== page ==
2. 4.

    Using each of the statistics \(AM\), \(GM\), \(MGM\) as a proxy for the actual exposure, the slope of the exposure–response curve (the logarithm of the odds ratio) is then estimated. We then apply a Berkson error adjustment based on Proposition 1 for the non-stratified analysis and Proposition 5 for the stratified analysis to estimate brain tumour risk.

  3. 5.

    We repeat steps 3 and 4 for 100 times and calculate the median estimate for the 100 estimates of the pre-determined slope. (The median estimate is chosen as the measure of central tendency as the distribution is right skewed for each of the pre-determined slope values.)

  4. 6.

    Next, we repeat steps 1 through 5 for 100 times and calculate the mean, the 2.5% percentile, and the 97.5% percentile from the distribution of slope estimates.

For comparing the five different approaches to risk estimation based on different exposure surrogates with one another, the bias defined by the average (over all simulation runs) risk estimate minus the pre-determined target parameter was calculated. The root mean-square error, given by the square root of the sum of the variance estimates and the square of the bias were also calculated. The variance here is the total variance calculated as the sum of the following two terms: one is the mean or average of the conditional variances, and the other is the variance of the conditional means with the simulated inputs being the condition in both these terms.

We did not perform a simulation study for Poisson regression as we expect the results to be essentially the same as those for ordinary logistic regression.

Results of the simulation study

Using ordinary logistic regression and the approach described in Proposition 1, we observe that the Berkson adjusted surrogate shows the minimum bias (as depicted in Fig. 2a). It has, moreover, a negligible bias, see Fig. 2b. The AM and Berkson adjusted surrogate perform similarly with respect to standard error, with the AM being the slightly better surrogate (see Proposition 2). Yet, the root mean squared error of the Berkson error adjustment compensates for that slight better precision, see Fig. 2d.

Fig. 2
figure 2

Bias in the estimates of (a) the log odds ratios using the four-exposure metrics: GM = geometric mean, AM = arithmetic mean, MGM = log-normal mean, and Berkson error adjustment using numerical integration. b The same outputs are shown only for the best approach: Berkson error adjustment using numerical integration for (c) the standard error (d) the root mean square error

Proposition 5 ensures that the \(\mathrm{AM}\) to be the closest surrogate to using the suggested Berkson adjustment in conditional logistic regression under the assumption of gamma exposure model. That idea is observed in the simulation results by both showing very close degrees of bias in estimates of the logarithms of the odd-ratios. Yet, neither one of them shows any improvement in estimating the logarithms of the odd-ratios (see Fig. 3). Moreover, the GM gives very close estimates to theirs. That would indicate that using AM or GM as surrogates in stratified analyses are not leading to unbiased estimates.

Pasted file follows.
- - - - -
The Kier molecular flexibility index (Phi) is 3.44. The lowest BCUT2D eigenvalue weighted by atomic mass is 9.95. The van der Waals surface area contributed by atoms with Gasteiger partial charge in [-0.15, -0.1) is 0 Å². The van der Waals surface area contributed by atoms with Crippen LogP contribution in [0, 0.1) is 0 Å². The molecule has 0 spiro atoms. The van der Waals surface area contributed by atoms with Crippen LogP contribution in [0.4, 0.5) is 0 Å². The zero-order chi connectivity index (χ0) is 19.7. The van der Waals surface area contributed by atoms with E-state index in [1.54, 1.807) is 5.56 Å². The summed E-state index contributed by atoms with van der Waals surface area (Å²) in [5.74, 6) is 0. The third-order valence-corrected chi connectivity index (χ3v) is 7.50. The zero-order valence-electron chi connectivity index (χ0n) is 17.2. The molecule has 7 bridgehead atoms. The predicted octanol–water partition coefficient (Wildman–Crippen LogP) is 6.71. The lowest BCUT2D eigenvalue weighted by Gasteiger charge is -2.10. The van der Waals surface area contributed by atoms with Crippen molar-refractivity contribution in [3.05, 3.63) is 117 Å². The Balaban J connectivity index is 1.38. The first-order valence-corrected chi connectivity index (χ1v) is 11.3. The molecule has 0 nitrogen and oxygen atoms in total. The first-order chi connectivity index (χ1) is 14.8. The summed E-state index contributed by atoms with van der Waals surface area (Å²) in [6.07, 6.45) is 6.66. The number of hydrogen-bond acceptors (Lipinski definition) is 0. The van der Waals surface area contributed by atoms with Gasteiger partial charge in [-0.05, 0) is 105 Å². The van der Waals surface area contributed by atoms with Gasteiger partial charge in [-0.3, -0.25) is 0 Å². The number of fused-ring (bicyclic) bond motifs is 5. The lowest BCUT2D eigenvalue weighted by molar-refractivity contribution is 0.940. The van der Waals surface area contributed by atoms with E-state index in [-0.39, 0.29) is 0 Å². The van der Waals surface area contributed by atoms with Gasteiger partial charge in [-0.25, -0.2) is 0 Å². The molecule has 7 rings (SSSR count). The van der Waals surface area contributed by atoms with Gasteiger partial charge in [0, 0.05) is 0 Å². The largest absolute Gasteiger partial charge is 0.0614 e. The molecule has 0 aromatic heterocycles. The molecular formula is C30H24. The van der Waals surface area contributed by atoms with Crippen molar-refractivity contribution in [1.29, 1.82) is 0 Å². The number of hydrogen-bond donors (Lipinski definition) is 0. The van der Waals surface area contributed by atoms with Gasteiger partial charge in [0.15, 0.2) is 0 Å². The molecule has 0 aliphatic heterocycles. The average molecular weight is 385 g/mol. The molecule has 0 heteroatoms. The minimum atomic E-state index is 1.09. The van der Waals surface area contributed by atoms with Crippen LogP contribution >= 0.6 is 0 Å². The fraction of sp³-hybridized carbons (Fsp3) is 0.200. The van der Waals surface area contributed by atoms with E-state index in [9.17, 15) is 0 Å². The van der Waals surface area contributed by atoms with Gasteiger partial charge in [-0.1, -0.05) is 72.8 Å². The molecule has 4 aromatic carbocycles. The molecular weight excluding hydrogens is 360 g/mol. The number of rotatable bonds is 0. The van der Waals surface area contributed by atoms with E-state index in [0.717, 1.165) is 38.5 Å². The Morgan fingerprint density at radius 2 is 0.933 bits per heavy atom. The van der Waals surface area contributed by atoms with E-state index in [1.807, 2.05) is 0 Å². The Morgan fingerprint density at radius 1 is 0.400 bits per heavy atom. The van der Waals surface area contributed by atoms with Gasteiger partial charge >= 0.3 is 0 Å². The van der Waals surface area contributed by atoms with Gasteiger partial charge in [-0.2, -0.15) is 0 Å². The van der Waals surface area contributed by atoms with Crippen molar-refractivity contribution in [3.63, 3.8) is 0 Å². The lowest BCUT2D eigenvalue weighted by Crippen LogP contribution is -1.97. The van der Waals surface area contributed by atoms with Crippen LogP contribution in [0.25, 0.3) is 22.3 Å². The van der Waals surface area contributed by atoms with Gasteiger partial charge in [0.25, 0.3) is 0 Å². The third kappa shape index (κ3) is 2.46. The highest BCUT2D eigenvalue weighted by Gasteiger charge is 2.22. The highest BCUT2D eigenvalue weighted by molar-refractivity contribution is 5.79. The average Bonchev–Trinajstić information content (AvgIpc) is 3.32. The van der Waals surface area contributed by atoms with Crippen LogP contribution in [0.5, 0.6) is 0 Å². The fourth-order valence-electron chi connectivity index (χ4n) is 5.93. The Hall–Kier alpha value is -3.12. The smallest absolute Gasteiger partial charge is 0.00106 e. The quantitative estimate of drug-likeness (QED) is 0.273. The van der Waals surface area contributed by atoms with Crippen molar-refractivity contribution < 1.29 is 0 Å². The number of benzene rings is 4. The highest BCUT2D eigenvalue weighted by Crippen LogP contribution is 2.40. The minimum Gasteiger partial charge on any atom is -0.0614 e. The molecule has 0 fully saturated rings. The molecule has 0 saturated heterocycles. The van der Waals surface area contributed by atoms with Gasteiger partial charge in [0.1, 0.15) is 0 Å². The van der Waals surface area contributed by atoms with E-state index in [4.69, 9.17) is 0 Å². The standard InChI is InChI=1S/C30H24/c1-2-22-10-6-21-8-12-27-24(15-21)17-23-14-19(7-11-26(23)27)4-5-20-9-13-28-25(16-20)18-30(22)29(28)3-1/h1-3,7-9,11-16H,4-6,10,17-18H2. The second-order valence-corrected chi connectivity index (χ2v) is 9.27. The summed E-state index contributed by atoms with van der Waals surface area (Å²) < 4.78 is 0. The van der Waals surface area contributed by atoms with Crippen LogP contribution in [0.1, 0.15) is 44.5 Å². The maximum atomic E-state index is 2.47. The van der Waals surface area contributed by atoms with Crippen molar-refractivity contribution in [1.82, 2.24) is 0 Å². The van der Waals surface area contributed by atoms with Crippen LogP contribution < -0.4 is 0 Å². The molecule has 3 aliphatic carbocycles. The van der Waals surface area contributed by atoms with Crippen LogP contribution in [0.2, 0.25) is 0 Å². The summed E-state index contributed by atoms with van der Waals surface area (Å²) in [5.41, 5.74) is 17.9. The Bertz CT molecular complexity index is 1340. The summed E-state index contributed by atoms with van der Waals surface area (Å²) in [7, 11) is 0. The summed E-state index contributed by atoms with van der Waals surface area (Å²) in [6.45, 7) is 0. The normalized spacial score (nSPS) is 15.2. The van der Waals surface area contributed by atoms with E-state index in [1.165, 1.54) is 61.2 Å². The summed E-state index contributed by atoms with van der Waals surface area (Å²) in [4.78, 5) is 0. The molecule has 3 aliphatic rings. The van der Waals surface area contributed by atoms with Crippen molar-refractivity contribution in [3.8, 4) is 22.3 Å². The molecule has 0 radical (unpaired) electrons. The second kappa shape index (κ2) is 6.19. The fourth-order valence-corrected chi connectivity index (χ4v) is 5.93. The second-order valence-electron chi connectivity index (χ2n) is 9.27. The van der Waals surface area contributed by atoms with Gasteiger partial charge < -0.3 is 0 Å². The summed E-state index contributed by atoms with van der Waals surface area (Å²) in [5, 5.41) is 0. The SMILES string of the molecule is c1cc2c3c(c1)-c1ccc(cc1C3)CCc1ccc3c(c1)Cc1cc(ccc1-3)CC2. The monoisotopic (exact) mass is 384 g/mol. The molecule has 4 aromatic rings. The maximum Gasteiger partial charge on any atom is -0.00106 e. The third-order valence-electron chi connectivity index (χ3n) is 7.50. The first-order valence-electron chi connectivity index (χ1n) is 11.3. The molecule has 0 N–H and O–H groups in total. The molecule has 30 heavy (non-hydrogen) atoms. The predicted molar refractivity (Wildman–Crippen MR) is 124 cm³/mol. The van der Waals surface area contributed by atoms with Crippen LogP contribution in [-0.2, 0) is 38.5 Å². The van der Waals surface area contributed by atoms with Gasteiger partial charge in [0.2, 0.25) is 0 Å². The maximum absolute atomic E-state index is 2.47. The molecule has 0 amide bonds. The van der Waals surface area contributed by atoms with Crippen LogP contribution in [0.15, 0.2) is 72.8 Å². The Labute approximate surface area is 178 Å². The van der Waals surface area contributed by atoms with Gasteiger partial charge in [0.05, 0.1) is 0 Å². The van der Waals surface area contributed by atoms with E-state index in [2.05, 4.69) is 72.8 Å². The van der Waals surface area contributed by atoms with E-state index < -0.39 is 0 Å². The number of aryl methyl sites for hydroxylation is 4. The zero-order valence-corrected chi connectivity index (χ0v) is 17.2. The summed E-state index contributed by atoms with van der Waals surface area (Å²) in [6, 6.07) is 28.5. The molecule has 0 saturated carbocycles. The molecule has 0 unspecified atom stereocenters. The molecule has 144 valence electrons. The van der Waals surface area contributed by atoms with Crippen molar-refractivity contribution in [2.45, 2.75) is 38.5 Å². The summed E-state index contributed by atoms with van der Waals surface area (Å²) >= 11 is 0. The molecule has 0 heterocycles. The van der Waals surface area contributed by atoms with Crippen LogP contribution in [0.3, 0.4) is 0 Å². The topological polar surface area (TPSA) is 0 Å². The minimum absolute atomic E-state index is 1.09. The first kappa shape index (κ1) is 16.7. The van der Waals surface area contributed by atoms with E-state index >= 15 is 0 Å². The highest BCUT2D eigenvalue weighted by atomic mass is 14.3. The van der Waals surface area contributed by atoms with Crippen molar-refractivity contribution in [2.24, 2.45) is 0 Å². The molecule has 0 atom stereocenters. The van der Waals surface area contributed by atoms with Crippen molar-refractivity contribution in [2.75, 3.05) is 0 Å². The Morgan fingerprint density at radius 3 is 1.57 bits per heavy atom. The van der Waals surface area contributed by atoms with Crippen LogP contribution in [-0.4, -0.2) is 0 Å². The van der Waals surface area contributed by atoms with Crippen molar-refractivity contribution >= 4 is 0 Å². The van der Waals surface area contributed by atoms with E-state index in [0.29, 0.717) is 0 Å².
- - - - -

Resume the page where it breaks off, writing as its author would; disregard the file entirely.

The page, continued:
Fig. 3
figure 3

Bias in the estimates of the log odds ratios using the three-exposure metrics: GM = geometric mean, AM = arithmetic mean, and Berkson error adjustment using numerical integration


Many retrospective cohort studies face the challenge of ascertaining exposures prior to diagnosis of the disease of interest. In the absence of direct measurement of occupational exposures, exposure models are often assumed by researchers to compensate for data unavailability. A Berkson error model combined with job exposure matrices represents one such exposure model, with a Berkson error adjustment used to correct for the ensuing bias and increase in variability.

In this paper, we used numerical integration in Berkson error models for both ordinary and conditional logistic regression to adjust for Berkson error in occupational exposure estimates derived from JEMs. We also considered Poisson regression as another statistical model. We also carried out simulation studies were guided by data from the Canadian component of the INTEROCC study of the association between EMF and brain cancer. In all cases considered, we assumed that the amount of ELF exposure follows a gamma distribution. In the ordinary logistic analysis approach the Berkson error adjustment was successful in generating estimates with the lowest bias and mean-squared error (MSE).

In previous work, Oraby et al. (2018) [1] considered the distribution of the exposure during each job to be lognormal instead of gamma. For the bias comparisons with ordinary logistic regression in the lognormal scenario, both GM and Berkson adjusted surrogates performed equally well, whereas in the current gamma scenario, the Berkson adjusted surrogate outperforms all other surrogates. For the root mean squared error comparisons, the GM and the Berkson adjusted surrogate are jointly best in the lognormal case, but the Berkson adjusted surrogate uniquely outperforms other exposure surrogates, except for some small values of the log likelihood function in which the AM is better. With regards to standard error comparisons, these two are once again the best in the lognormal case, with the GM slightly outperforming the Berkson adjusted surrogate; the AM and the Berkson adjusted surrogate are the two best surrogates in the gamma case with the AM slightly outperforming (only for smaller values) the Berkson adjusted surrogate. The case of GM for lognormal distribution and AM for gamma distribution might be due to that they are sufficient statistics for some of their parameters. Epidemiologists must consult the literature of the exposure type and decide upon the appropriate exposure model or use an external exposure study. If there is not enough information about the exposure, then both AM and GM must be used since each one of them can give a different conclusion.